Issue 150 | 12 October 2022The NHVR’s Performance Based Standards (PBS) scheme is a key pillar to delivering safe and efficient movement of freight across the country.This week, we have welcomed two announcements that will reduce complexity around PBS Vehicle Approvals (VAs) and transition common truck and dog trailer combinations out of the scheme, welcoming safer, more productive and innovative vehicles to Australia’s roads.We released the National Class 3 20m Long 3-axle Truck and 4-axle Dog Trailer Mass and Dimension Exemption Notice 2022 (No.1) that removes the need for operators of 3-axle truck and 4-axle dog combinations to complete the Performance Based Standards (PBS) approval process.This new notice means approximately 38 per cent of PBS operators don’t need to participate in the PBS scheme to continue to operate on approved networks. By moving this common truck and dog trailer combination out of the scheme, we are removing red tape for industry and encouraging more innovative vehicle combinations to join.From Monday 14 November, PBS VAs will be simplified through removing the need for an operator’s name to be included on the document and allowing subcontractors to use a VA without having to transfer it into their name.The changes to VAs will remove duplication and accelerate the approval of PBS combinations, to support safer, cleaner, and more productive heavy vehicles on our roads.Sal, CEONew notice to improve efficiencies and remove cost burden of common truck and dog combinationsThe National Class 3 20m Long 3-axle Truck and 4-axle Dog Trailer Mass and Dimension Exemption Notice 2022 (No.1) will allow operators to use this combination on approved networks without having to go through the Performance Based Standards (PBS) approval process.NHVR CEO Sal Petroccitto said the notice was an important first step in moving ‘mature’ combinations out of the PBS scheme and into the ‘normal’ regulatory framework – helping to get safer and more productive vehicles on the road.“With over 15 years knowledge and experience of hundreds of 3-axle truck and 4-axle dog combination designs, we are confident we can remove the need for them to go through the PBS assessment process,” Sal said.“By moving these common, well-understood truck and dog trailer combinations out of the PBS scheme, we can reduce the regulatory and cost burden for industry, as well as allow PBS to focus on new vehicle innovation.”Operators can still choose to operate these truck and dog combinations under the existing PBS arrangements if preferred or they can opt to use the new notice arrangements.Find out more about the new noticePBS applications to be made simpler and fasterThe NHVR will introduce changes to the Performance Based Standards (PBS) scheme Vehicle Approval (VA) document to reduce the administrative burden for industry and provide a better customer experience.NHVR CEO Sal Petroccitto said the changes would remove some of the unnecessary complexity in getting a PBS vehicle approved, meaning we can get safer, smarter, more productive vehicles on our roads sooner.“The new changes will simplify and accelerate the approval of PBS combinations by removing the transfer of PBS vehicle applications when a vehicle is sold and removing duplication, which will reduce the size of a vehicle application by 30 per cent.“These changes are just the latest improvements in a suite of initiatives we will be delivering over the next year to reform and modernise the PBS scheme.”Heavy Vehicle Industry Australia CEO Todd Hacking has welcomed the changes, saying the more efficient the PBS administrative process is, the quicker the vehicle can be on-road improving the productivity and safety performance for the operator.“HVIA looks forward to representing our members in the continuous improvement of the PBS scheme, as we work with the NHVR to make the PBS scheme as efficient, enticing and influential as practicable,” Todd said.The changes will to PBS VAs will be introduced from 14 November 2022, following industry stakeholder consultation earlier this year.Read more about the PBS VAs changesManaging Effluent in the Livestock Supply Chain Industry Code of Practice Effluent CodeThe NHVR is calling for feedback on Managing Effluent in the Livestock Supply Chain Industry Code of Practice - a practical guide that assists livestock transporters to comply with their Heavy Vehicle National Law obligations.The code proposes a range of measures that can be implemented at every stage of a heavy vehicle transport journey, from preparing livestock for transit, to unloading livestock at the destination.Feedback on the code will ensure it is a comprehensive, useful and up to date resource in managing livestock effluent during road transport and other effluent related safety concerns.Development of the code was sponsored by the Australian Livestock and Rural Transporters Association in consultation with a wide range of representative stakeholders and the NHVR.Consultation will close at 5pm (AEST) on Friday, 4 November 2022.Click here to find out more and have your sayUnderstanding and preventing mental health issues in the heavy vehicle industryIn 2021, Australia's largest annual workplace mental health survey revealed that transport, logistics, and postal industries are ranked as the worst in Australia for mental health, with the industry score declining year on year.Other research has shown that truck drivers represent the second highest occupational group, after construction workers, at risk of suicide.Poor mental health can adversely affect decision-making processes, causing momentary lapses in concentration and even causing drivers to crash.The importance of developing effective strategies to support the mental health and wellbeing needs of drivers and other workers in the industry cannot be overemphasised.To align with National Safe Work Month’s second-week theme of ‘mental health’, the NHVR has released regulatory advice providing guidance on mental health and wellbeing in the heavy vehicle road transport industry. This Fitness to Work – Mental Health advice has been developed with input and advice from Healthy Heads in Trucks & Sheds, OzHelp and Beyond Blue.The advice explains:why it’s important to build a mentally healthy workplacethe psychological hazards in the workplace that can lead to mental health concerns and conditionshow to recognise the signs that someone might benefit from supporthow to improve mental health and wellbeing in a workplace.Read the regulatory advice here to help you understand and support mental health and wellbeing in your workplace and reduce the risk of mental health issues developing.Find out how to make safety at work your priorityThis National Work Safe Month, we are highlighting the importance of committing to building a safe and healthy workplace.A Safety Management System (SMS) can help the heavy vehicle industry and its supply chain manage safety.The NHVR has free resources on our website to support the adoption, development and implementation of an SMS into your business.An SMS can be one of the most effective ways for industry to meet its chain of responsibility obligations under the Heavy Vehicle National Law.Click here to follow a step-by-step guide to having an SMSConsider a career with the NHVRWe value staff with a genuine belief in the work they do and the benefit it will bring.www.nhvr.gov.au/careersConnect with us on social media Having troubles viewing this email? 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Issue 149 | 28 September 2022I was pleased to officially open our Paramatta office last week as part of the NSW transition of heavy vehicles services to the NHVR. This was another important step towards delivering borderless compliance, and strengthening our capability to provide timely, national responses to critical issues for industry.I would like to thank Minster for Regional Transport and Roads Sam Farraway and NHVR Chair Duncan Gay for marking this significant milestone, and I look forward to continuing to work with the NSW government and industry to deliver heavy vehicle safety and productivity outcomes. A key program that continues to support improved safety for our industry is the Heavy Vehicle Safety Initiative, which is funded by the Australian Government. I’m excited to announce that fifteen industry-led projects will receive funding through Round 7 of the HVSI to deliver education and training services to help keep industry, and the community safe. You can read more about the latest recipients and initiatives below.Lastly, I’d like to remind everyone in the industry to remain vigilant with their safety processes as we move into the last quarter of 2022. The NHVR is here to help you meet your Heavy Vehicle National Law obligations, so I encourage you to keep an eye on our website and social media channels for information and resources, or get in touch with one of our team. Sal, CEO$3.5 million in industry projects to improve heavy vehicle safetyFifteen industry-led projects will receive crucial funding as part of the National Heavy Vehicle Regulator’s (NHVR) Heavy Vehicle Safety Initiative (HVSI), supported by the Australian Government.Assistant Minister for Infrastructure and Transport Senator Carol Brown said the Australian Government is investing in further driver training, including a road hazard program that helps new drivers navigate driving in different conditions, managing fatigue and the importance of conducting daily safety checks to ensure a heavy vehicle is roadworthy.“Another project is a web-based calculator that can be used across multiple different heavy vehicle combinations, to instantly identify the risk of a heavy vehicle rolling over.”The Australian Government has invested in 132 HVSI projects over six years to progress a safer, more productive heavy vehicle industry.To find the successful HVSI Round 7 projects and more info, visit www.nhvr.gov.au/hvsiNew NHVR headquarters opens in ParramattaHeavy vehicle safety services in New South Wales have a new home following the official opening of the National Heavy Vehicle Regulator’s (NHVR) Parramatta headquarters.Minister for Regional Transport and Roads Sam Farraway opened the new office as part of the transition of state-based heavy vehicle services to the NHVR.“Over the last six months, the NSW Government and Transport for New South Wales have been working closely with the NHVR to make the transition as smooth as possible while ensuring the heavy vehicle industry continues to operate safely and productively,” Minister Farraway said.“Nationally consistent compliance is essential for the safety and productivity of heavy vehicle operators, and I look forward to continuing to work with the NHVR to keep NSW roads safe and our economy growing.”NSW is the fifth state or territory – after South Australia, Tasmania, ACT and Victoria – where the NHVR is directly delivering heavy vehicle regulatory services.Read more about the Paramatta office openingOrigin Energy Services Limited to spend $380,000 after failing to respond to infringement offenceThe National Heavy Vehicle Regulator has accepted an enforceable undertaking from Origin Energy Services Limited (OESL) after the power retailer was charged with failing to respond to multiple Notice to Produce letters requesting information on a driver that didn’t divert into a weighbridge.NHVR Director of Prosecutions Belinda Hughes said industry must respond to correspondence regarding infringeable offences and penalties issued by the NHVR and authorised officers under the Heavy Vehicle National Law (HVNL).“Charges were laid after the operator, OESL, failed to respond to three written requests to give information about a person responsible for a non-compliant heavy vehicle.“This EU sends a strong message to industry to comply with Notice to Produce letters. We encourage individuals and organisations to engage with the NHVR and have a discussion around how to respond, dispute a request or ask for more information.”Ms Hughes explained the EU requires OESL to spend approximately $380,000 towards a driver consequence management framework across all OESL’s business units and sponsorship of heavy vehicle health and safety forums.“The value of this EU far exceeds the maximum fine the company would have received if this matter proceeded to court – with this outcome, the money will be reinvested into safety measures.“The EU initiatives will deliver improved outcomes for an estimated five thousand staff employed by Origin Energy – OESL’s parent entity – as well as the wider transport industry.”The safety initiatives must be completed within 12 months of the NHVR accepting the EU. Failure to comply with the EU can lead to prosecution.To read more about the enforceable undertaking visit: https://www.nhvr.gov.au/law-policies/enforceable-undertakingsDaylight saving time – What do you need to do?Daylight saving time for ACT, NSW, SA, VIC and TAS commences on Sunday 2 October and at 2:00am will require clocks to be turned forward one hour.The NHVR is reminding drivers travelling outside their normal time zone to ensure they count and record time, including night rests, according to the time zone of their base.As an example, if a driver’s base as recorded in their work diary is in QLD and they drive into NSW during daylight saving time, they are required to record their work and rest hours in QLD time.As work diaries record dates and locations, an Authorised Officer will be able to identify the daylight saving time change, but it is also advised that you note on the page ‘daylight saving changes’.More information on counting time is available hereShining a spotlight on physical health in the heavy vehicle industryThe health and wellbeing of heavy vehicle drivers is an issue of vital importance to all Australians. Ensuring drivers are healthy is not only important to them, but it’s also an issue that impacts their families and friends, everyone else on our roads and our nation’s economy as a whole.The COVID-19 pandemic has clearly demonstrated how reliant we all are on the road freight industry, and has highlighted the need to prioritise the health of the drivers that keep Australia moving.The sedentary nature of a heavy vehicle driver’s occupation, combined with lack of healthy food choices at truck stops and lack of exercise, puts drivers at risk of obesity and developing chronic diseases, such as diabetes, poor mental health, and cardiovascular health issues. And there is a direct correlation between chronic diseases, injuries, ill-health, and fatigue with road safety.The NHVR has published regulatory advice providing guidance on the management of known and unknown medical conditions of drivers and other workers in the heavy vehicle industry. It provides information about the most common medical conditions affecting workers in the heavy vehicle industry, what might be contributing to them, how current medical conditions can be managed and how new ones can be avoided.You can read the regulatory advice here.Harmonisation of Safe-T-Cam noticesAs part of the New South Wales transition of heavy vehicle services, the NHVR is responsible for monitoring fatigue offences through the Safe-T-Cam network in South Australia and New South Wales.The Notice to Produce letters issued by the Safe-T-Cam network in SA will be reduced from three letters to two, to align with NSW. The First Notice will be issued with 21 days to respond and then a Final Notice will be issued with 14 days to respond. Reminder Notices will be discontinued.The change comes into effect in early October 2022 and will ensure consistency for Safe-T-Cam incident notices issued in SA and NSW.Got questions? Email us firstname.lastname@example.org with ‘Attn Safe-T-Cam’ in the email subject line.Consider a career with the NHVRWe value staff with a genuine belief in the work they do and the benefit it will bring.www.nhvr.gov.au/careersConnect with us on social media Having troubles viewing this email? Please click here to view online.Get in touch13 NHVR (13 64 87)www.nhvr.gov.au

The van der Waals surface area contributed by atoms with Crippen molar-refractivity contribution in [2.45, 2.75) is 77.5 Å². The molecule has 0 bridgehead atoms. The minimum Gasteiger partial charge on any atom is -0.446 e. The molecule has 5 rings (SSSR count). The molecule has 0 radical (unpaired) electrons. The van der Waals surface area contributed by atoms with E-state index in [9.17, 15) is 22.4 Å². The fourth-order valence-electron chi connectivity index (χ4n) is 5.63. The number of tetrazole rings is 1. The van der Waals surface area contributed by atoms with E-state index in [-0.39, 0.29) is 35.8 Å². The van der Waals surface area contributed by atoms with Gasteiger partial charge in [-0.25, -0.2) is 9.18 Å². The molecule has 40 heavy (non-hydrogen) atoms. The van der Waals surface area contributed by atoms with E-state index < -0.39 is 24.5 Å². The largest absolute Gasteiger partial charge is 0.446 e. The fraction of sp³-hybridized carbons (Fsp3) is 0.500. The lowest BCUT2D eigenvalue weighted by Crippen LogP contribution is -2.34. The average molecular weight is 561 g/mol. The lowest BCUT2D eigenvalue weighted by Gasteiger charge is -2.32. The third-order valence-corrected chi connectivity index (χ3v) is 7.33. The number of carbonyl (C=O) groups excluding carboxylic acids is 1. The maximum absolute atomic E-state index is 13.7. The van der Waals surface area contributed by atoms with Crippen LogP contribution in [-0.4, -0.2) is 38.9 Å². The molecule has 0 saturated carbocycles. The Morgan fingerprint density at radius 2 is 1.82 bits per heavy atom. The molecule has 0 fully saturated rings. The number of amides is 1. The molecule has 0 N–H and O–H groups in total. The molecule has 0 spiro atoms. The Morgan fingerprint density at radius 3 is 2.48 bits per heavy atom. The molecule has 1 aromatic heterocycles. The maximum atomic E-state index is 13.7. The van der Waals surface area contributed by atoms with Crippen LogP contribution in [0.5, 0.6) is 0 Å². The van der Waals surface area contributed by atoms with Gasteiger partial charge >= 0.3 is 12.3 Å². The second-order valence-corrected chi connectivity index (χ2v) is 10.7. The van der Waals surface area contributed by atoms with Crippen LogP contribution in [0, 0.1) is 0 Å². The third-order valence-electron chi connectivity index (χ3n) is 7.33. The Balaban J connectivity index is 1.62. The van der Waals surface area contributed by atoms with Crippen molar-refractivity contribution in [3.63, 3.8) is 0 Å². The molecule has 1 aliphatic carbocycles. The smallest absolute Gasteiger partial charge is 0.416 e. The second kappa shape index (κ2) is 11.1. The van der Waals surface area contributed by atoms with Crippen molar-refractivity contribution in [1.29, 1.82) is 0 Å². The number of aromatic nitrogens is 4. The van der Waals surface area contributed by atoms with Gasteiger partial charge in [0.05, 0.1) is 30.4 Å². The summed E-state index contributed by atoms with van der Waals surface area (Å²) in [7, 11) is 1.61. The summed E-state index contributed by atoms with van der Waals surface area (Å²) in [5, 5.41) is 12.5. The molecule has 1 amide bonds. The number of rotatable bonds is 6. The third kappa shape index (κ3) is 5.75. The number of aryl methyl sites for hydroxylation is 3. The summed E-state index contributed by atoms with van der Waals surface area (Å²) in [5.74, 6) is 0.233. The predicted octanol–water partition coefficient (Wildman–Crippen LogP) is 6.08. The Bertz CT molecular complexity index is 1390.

Issue 148 | 16 September 2022In this week’s edition, I’m excited to announce that CEVA Logistics has partnered with the NHVR to take the Don’t #uck With A Truck campaign on the road. This intentionally provocative safety message is now displayed on three CEVA’s B-double trailers, to encourage other road users (particularly learner and provisional plate licence holders) to drive carefully around trucks. We know that light vehicles continue to be the at-fault party in eight out of 10 fatal crashes involving cars and trucks in Australia, and I’d like to thank CEVA for helping us drive behavioural change in light vehicle drivers.With primary producers gearing up for a bumper grain harvest season, I also want to remind industry to make sure all heavy vehicles and other machinery are well-maintained and in safe working order. Make the most of the pre-harvest season by putting a Safety Management System in place to help you manage safety risks on the road and in all other workplaces associated with the harvest. Our SMS roadmap is geared towards all types of businesses – from those starting out, to those who want to continue to improve systems.Protecting workers in our industry doesn’t just mean from physical harm. Our latest regulatory advice reminds everyone that the Heavy Vehicle National Law (HVNL) protects employees from discrimination and victimisation if they report a safety breach. Developing a strong safety culture, where all parties can fearlessly report incidents and breaches, helps creates a safer, more productive industry.Sal, CEODon’t #uck With A Truck message hits the roadThe NHVR has partnered with CEVA Logistics to spread the Don’t #uck With A Truck message across three B-Double trailers that will travel across Melbourne, Adelaide, and Sydney.The CEVA trailers have become travelling billboards, reminding all road users to drive safely when sharing the road with trucks.Don’t #uck With A Truck was launched in early 2022 to educate young drivers how to drive safely near a truck, with the aim of changing behaviour and lowering the road toll.For more information on the campaign, visit www.dontmuckwithatruck.com.auEmployee discrimination the focus for new Regulatory AdviceThe NHVR has released new regulatory advice providing guidance on employee protections against discrimination and victimisation under the Heavy Vehicle National Law (HVNL).In Victoria, a bus company was recently fined $30,000 after giving a formal written warning to a bus driver for reporting safety concerns to WorkSafe.While this was a charge under the Occupational Health and Safety Act, similar offences and penalties apply under the HVNL.Under s699 of the HVNL employers are prohibited from discriminating against or victimising employees who have provided information to a public authority, law enforcement agency, fellow or former employee, or union.The NHVR’s Discrimination against or victimisation of employees regulatory advice helps both employers and employees to understand what is meant by the terms ‘discrimination’ and ‘victimisation’, the legal consequences if an employer is found to be in contravention of this law, and examples of how a breach of this law may occur.Heavy vehicle safety a focus in the lead up to the grain harvestWith a bumper grain harvest predicted this year, the NHVR is reminding primary producers of the important role they play in ensuring the safety of heavy vehicle drivers – a responsibility that applies regardless of whether they own the heavy vehicle used to transport grain, contract heavy vehicle services, or are a grain receiver.NHVR Acting Manager Operational Services Fiona Brophy said that having a plan in place to manage safety and compliance risks was essential.“It’s important primary producers have an up-to-date plan to manage fatigue, monitor mass and loading, ensure the mechanical safety of their vehicles, and secure appropriate access and permits,” Fiona said.“Your pre-harvest mechanical check is important to ensure the vehicle you’re using is safe, well-maintained and compliant.“Not only will this result in less downtime and stress, but you can also expect a more streamlined interaction with on-road compliance officers and police should a vehicle be stopped for a roadside check.“Our data shows that defects are found more frequently in older vehicles, so please be aware that maintenance may need to be undertaken more regularly.”More information is available at www.nhvr.gov.au/primary-producersChanges coming to NSW and VIC Grain Harvest Management Scheme mass exemption noticesOperators who transport grain in New South Wales and Victoria should be aware of new changes to be introduced to the New South Wales Class 3 Grain Harvest Management Scheme Mass Exemption Notice 2021 (No. 2) and the Victoria Class 3 Grain Harvest Management Scheme Mass Exemption Notice 2017 (No. 1) when they are renewed this month.New South WalesWhen the new notice comes into effect on Monday 20 September, it will:Remove the requirement to carry the notice in a heavy vehicle compartment.Remove the requirement to travel to the nearest grain receiver for vehicles that qualify for access to higher level networks, such as Higher Mass Limits and Performance Based Standards.Clarify the application of approved intelligent access systems to eligible vehicles.VictoriaWhen the new notice comes into effect on Tuesday 27 September, it will:Remove the requirement to carry the notice in a heavy vehicle compartment.Remove the requirement for eligible vehicles to be enrolled in the Grain Harvest Management Scheme. The requirement to be enrolled will only apply to receivers. Vehicles will only need to comply with the conditions of the notice.Update the description of eligible vehicles, so there is no confusion about vehicle type. For example, ‘Rigid - 2 Axle’ has been renamed ‘Single steer, single drive rigid truck' and ‘Prime Mover (Single Drive) & Semi Trailer - 5 Axles’ has been renamed ‘Single steer, single drive prime mover and triaxle semitrailer’. It is important to note that there is no change to eligible vehicles; just to the way they are described.Once published, the new New South Wales notice can be found at www.nhvr.gov.au/law-policies/notices-and-permit-based-schemes/state-notices/new-south-wales and at www.nhvr.gov.au/law-policies/notices-and-permit-based-schemes/state-notices/victoria for the Victoria Notice. When each notice comes into effect on 20 September and 27 September, they will replace the current notices referenced at the beginning of this article.Livestock Mass, Dimension and Loading Arrangements Review consultation ends soonA reminder that consultation on the Review of Livestock Mass, Dimension and Loading Arrangements – Discussion Paper closes at 5pm (AEST) on Tuesday, 20 September 2022.If you haven’t yet had your say about how we can create a more productive, single national scheme to improve livestock loading, identify safety and efficiency improvements, and make it easier for everyone to comply with the Heavy Vehicle National Law, you can submit your feedback on the discussion paper through our website.Consider a career with the NHVRWe value staff with a genuine belief in the work they do and the benefit it will bring.www.nhvr.gov.au/careersConnect with us on social media Having troubles viewing this email? 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Issue 147 | 2 September 2022I heard today that there’s only 17 weeks left until Christmas. It’s going to catch up with us quickly and now is a good time to make sure all the appropriate safety checks are done before it gets busy. Daily safety checks to inspect a vehicle before each journey, and using a Safety Management System suited to your business can help you meet your safety obligations and reduce safety risks over the peak holiday period.A road safety issue we’re urging light vehicle drivers to get behind at the moment is how to stay safe when approaching a heavy vehicle towing an oversize load. We partnered with the Queensland Police Service last week to launch Sharing our Roads with Oversize Loads – a video campaign that explains the importance of giving heavy vehicles space and following the instructions of pilot and escort vehicles. The feedback from industry and the public has been positive overall, with many acknowledging that we all play a role in keeping each other safe on Australia’s roads.A special acknowledgment goes to NHVR Chief Engineer Les Bruzsa on being inducted into the National Road Transport Hall of Fame in Alice Springs last week. Les, fondly known as the “Quadfather”, has been a key figure in leading the strategic development and improvement of the Performance Based Standards (PBS) scheme, where innovative and optimised vehicle designs achieve greater productivity and improved safety outcomes for industry.Sal, CEOSharing our roads with oversize loadsThe NHVR and Queensland Police Service (QPS) have launched the Sharing our Roads with Oversize Loads campaign, with a series of videos to show road users how to stay safe when driving near trucks towing oversize loads.QPS Superintendent of Road Policing Janelle Andrews said police escort more than six thousand heavy vehicles in Queensland each year.“There can be tragic consequences on our roads when light vehicles overtake a turning truck or pull in front of a truck suddenly.“For wide loads, don’t try to overtake or pull back onto the road until you receive directions from police escorts or a pilot.”NHVR CEO Sal Petroccitto said the campaign is an extension of our We Need Space campaign, which spreads messages about giving trucks the space they require to safely navigate our roads and highways.“In this campaign, we focus specifically on oversize vehicles – because they often need more space to drive down the middle of the road to cross a bridge, pass under powerlines or avoid guardrails to travel safely.“By getting the message out there, we can help ensure everyone feels safe on the road and returns home safely to their loved ones.”For more information on Sharing our Roads with Oversize Loads visit www.nhvr.gov.au/weneedspaceOperators advised to ensure road train trailers are fit-for-purposeNHVR Safety and Compliance Officers are reporting a significant increase in road train combinations using trailers that don’t meet the minimum safety requirements.Trailers designed for use in road train combinations are constructed and specified to be able to withstand the significantly higher loads and stresses to which the brakes, tow couplings and drawbars are subjected.The NHVR has published information to help operators and other parties in the Chain of Responsibility to understand the specific requirements for these trailers. See the Road train trailer requirements for details about how to ensure vehicles used in road train combinations are operating safely.Fatigue Toolbox TalkThe National Road Safety Partnership Program has released a Fatigue Toolbox Talk package, offering industry managers and facilitators step-by-step tools and resources to lead a toolbox talk discussion on the risks of fatigue.Truck drivers have an increased risk of developing fatigue or chronic fatigue. The Fatigue Toolbox Talk package includes an overview, presentation, poster, video, fact sheet, discussion prompt sheet and other helpful tools to deliver productive and engaging safety conversations in the workplace.The Heavy Vehicle Toolbox Talk Packages are funded by the NHVR’s Heavy Vehicle Safety Initiative, supported by the Federal Government.A new Toolbox Talk package is released each month, available at www.nrspp.org.au/product-category/heavy-vehicles/Queensland trial of alternate escort arrangements for bridge girder movementsThe Department of Transport and Main Roads, Queensland Police Service (QPS), and the NHVR have worked closely together to commence a three-month trial of alternative escorting arrangements from Monday 29 August 2022.For bridge girder movements approved to participate in the trial, the QPS Escort will be replaced with a Queensland Accredited Escort Driver to assume the lead role for the journey.Participation in the trial is restricted to select Class 1 OSOM bridge girder movements that meet eligibility requirements. A permit must be issued by the NHVR prior to a movement occurring.Click here to find out about the eligibility requirements and how to apply for the Queensland bridge girder permit amendment.Great conversations with industry at MegaTrans2022We recently joined members of the heavy vehicle industry and supply chain at MEGATRANS2022 in Melbourne. The event was a great opportunity for our staff to speak to people from all levels of the industry and supply chain, and answer a wide range of questions about Fatigue, EWDs, Chain of Responsibility, Accreditation, Access and more.NHVR Executive Director Statutory Compliance Ray Hassall presented at the conference, where he spoke about the NHVR's risk-based approach to compliance, as well as alternative options to prosecutions, including Enforceable Undertakings and Supervisory Intervention Orders.We were proud to sponsor the MEGATRANS2022 Mercury Awards Supply Chain Innovator of the Year category, which was presented at the Gala Dinner. This award allowed us to recognise the efforts of those businesses going the extra mile to develop innovative solutions for the heavy vehicle industry. Congratulations to the winner Complexica, and to all the other finalists.Thanks to everyone who dropped by our stall to chat.Consider a career with the NHVRWe value staff with a genuine belief in the work they do and the benefit it will bring.www.nhvr.gov.au/careersConnect with us on social media Having tro
Issue 146 | 16 August 2022I am pleased to announce at the two-week mark of the transition of heavy vehicle services in NSW, we have received positive messages and support from industry. We know we won’t get everything perfect first go, but we are committed to working with industry and our regulatory partners to ensure consistent compliance across all jurisdictions.In other welcomed news, heavy vehicle drivers and operators now have more flexibility and choice when selecting a work diary for their individual requirements, with the approval of Logmaster Australia’s EWD platform and a new device for Netstar Australia. We’ll continue to work with industry and technology providers to better understand industry needs and encourage EWD uptake.Fatigue management continues to be a key topic as part of the Heavy Vehicle National Law (HVNL) Review. The HVNL final report prepared by Ken Kanofski was considered at the recent Infrastructure Transport Ministers Meeting on 5 August. I look forward to further discussions once the final report is released. It was great to attend the Australian Livestock & Rural Transporters Association and Livestock & Rural Transporters Association of Victoria’s National Combined Conference in Bendigo last week, where NHVR Digital Products Manager John Barry gave the audience a demonstration of our National Spatial Program. The program will bring state and territory mapping systems into a single national network map where operators and road managers can plan and manage routes, and filter by gazetted or preapproved networks and consent, permit or vehicle access type.We will continue to work with industry to deliver a nationally consistent and intelligent mapping solution to improve productivity and efficiency.Sal, CEONHVR expands access to EWDs with approval of Logmaster Australia EWDThe NHVR has approved Logmaster Australia as the eighth Electronic Work Diary (EWD) provider, further expanding access to EWD technology for the heavy vehicle industry.NHVR CEO Sal Petroccitto said the range of EWD options now available is allowing industry to better manage fatigue risks and choose the most suitable solution for their business.“Drivers are switching over to using EWDs since we approved the first system in 2020, and it’s great to see Logmaster is offering another new option,” Sal said.“The Logmaster platform includes features such as digital pre-start driver forms, night and day modes and national usability.“It’s available on Android and iOS (Apple) operating systems, so drivers and companies can use most modern devices."New device approved for Netstar AustraliaThe NHVR has also approved the use of Netstar Australia’s EWD on an additional device – the Samsung SM-T575 (known as the Samsung Galaxy Tab Active 3).“With more choice comes greater uptake and we are now working with technology providers to develop innovative ways to encourage increased use of EWDs across the industry,” Sal said.Drivers are reminded that when switching to an EWD, they must continue to carry their written work diary for a transition period to comply with the requirement to carry 28 days of records.It’s also important they check the NHVR website to ensure they’re using an NHVR-approved EWD.For more information on approved EWDs, visit www.nhvr.gov.au/ewdLatest NHVR regulatory advice explores fatigue risks and controlsWhen a driver feels sleepy, tired or exhausted, these are all symptoms of fatigue. So too are restlessness, inability to maintain a steady speed, and sore or tired eyes. Fatigue can occur even on a short trip and can severely impair judgement when driving, causing lapses in concentration that could prove fatal.Consequently, the NHVR is maintaining its focus on growing industry awareness of fatigue risks, providing expert advice, and publishing a range of information resources to support industry to better manage driver fatigue.In the latest of these information resources, the NHVR has published regulatory advice on Fitness to drive: Fatigue. This provides guidance to parties in the Chain of Responsibility on managing fatigue in the heavy vehicle transport industry – outlining their obligations under the Heavy Vehicle National Law and advocating a holistic approach to fatigue management.This regulatory advice takes a look at the hazards and risks associated with fatigue, emphasises the importance of considering external factors that may influence the driver's fatigue risk– not just those related to compliance with regulated work and rest hours – and proposes a range of control measures to ensure the safety of heavy vehicle drivers and other road users.This is the first in a series of three pieces of ‘Fitness to Drive’ guidance that will be delivered through the NHVR’s Regulatory Advice Program.Read more NHVR regulatory advice here.Company receives two Improvement Notices to correct mass and load breachesA Victorian company has been issued with two Improvement Notices by the National Heavy Vehicle Regulator (NHVR) to correct mass and load breaches.A roadside intercept by the NHVR identified one of the company’s heavy vehicles did not comply with the applicable mass and loading requirements, which prompted further investigation.NHVR Director of Investigations Steve Underwood said the company failed to produce evidence of mass and load restraint policies, procedures, and safety controls. “The company posed a safety risk by not equipping its staff with the tools to identify and manage heavy vehicle mass, dimension and loading requirements,” Steve said.“The NHVR will monitor the company and review evidence of the corrective measures required in the Improvement Notices to prevent further offences.” Three actions must be taken for each Improvement Notice on mass and load restraint measures, including a risk management process, policies and procedures and staff training.New South Australia notice a win for Class 3 operatorsOperators of eligible livestock carriers, AB-triples and Type 1 road trains – including non-modular and modular B-triples – in South Australia can now operate at increased mass limits on designated routes, providing their vehicle has certified road-friendly suspension.NHVR Chief Regulatory Policy and Standards Officer Don Hogben said the new South Australian Class 3 Road friendly Suspension Mass Exemption Notice 2022 allows certain heavy vehicles and combinations fitted with certified road-friendly suspension to operate at masses equivalent to Higher Mass Limits, without needing to be enrolled in the Intelligent Access Program (IAP).“The notice replaces the South Australia Class 3 (HML Application) Mass Exemption 2021, and includes beneficial changes to vehicle eligibility and networks,” Don said.“This notice represents significant progress towards removing the need for multiple permits in South Australia.”Australian Trucking Association Chair David Smith welcomed the notice as a significant win for Class 3 operators in South Australia."This is an important step towards national harmonisation and improved productivity for heavy vehicle movements, and that’s good for the industry and the local economy,” David said.Click here to view the notice and accompanying Operator’s Guide.Consider a career with the NHVRWe value staff with a genuine belief in the work they do and the benefit it will bring.www.nhvr.gov.au/careersConnect with us on social media Having troubles viewing this email? Please click here to view online.Get in touch13 NHVR (13 64 87)www.nhvr.gov.au Enjoying On The Road?Forward this email to share with a friend or click here to subscribe another address.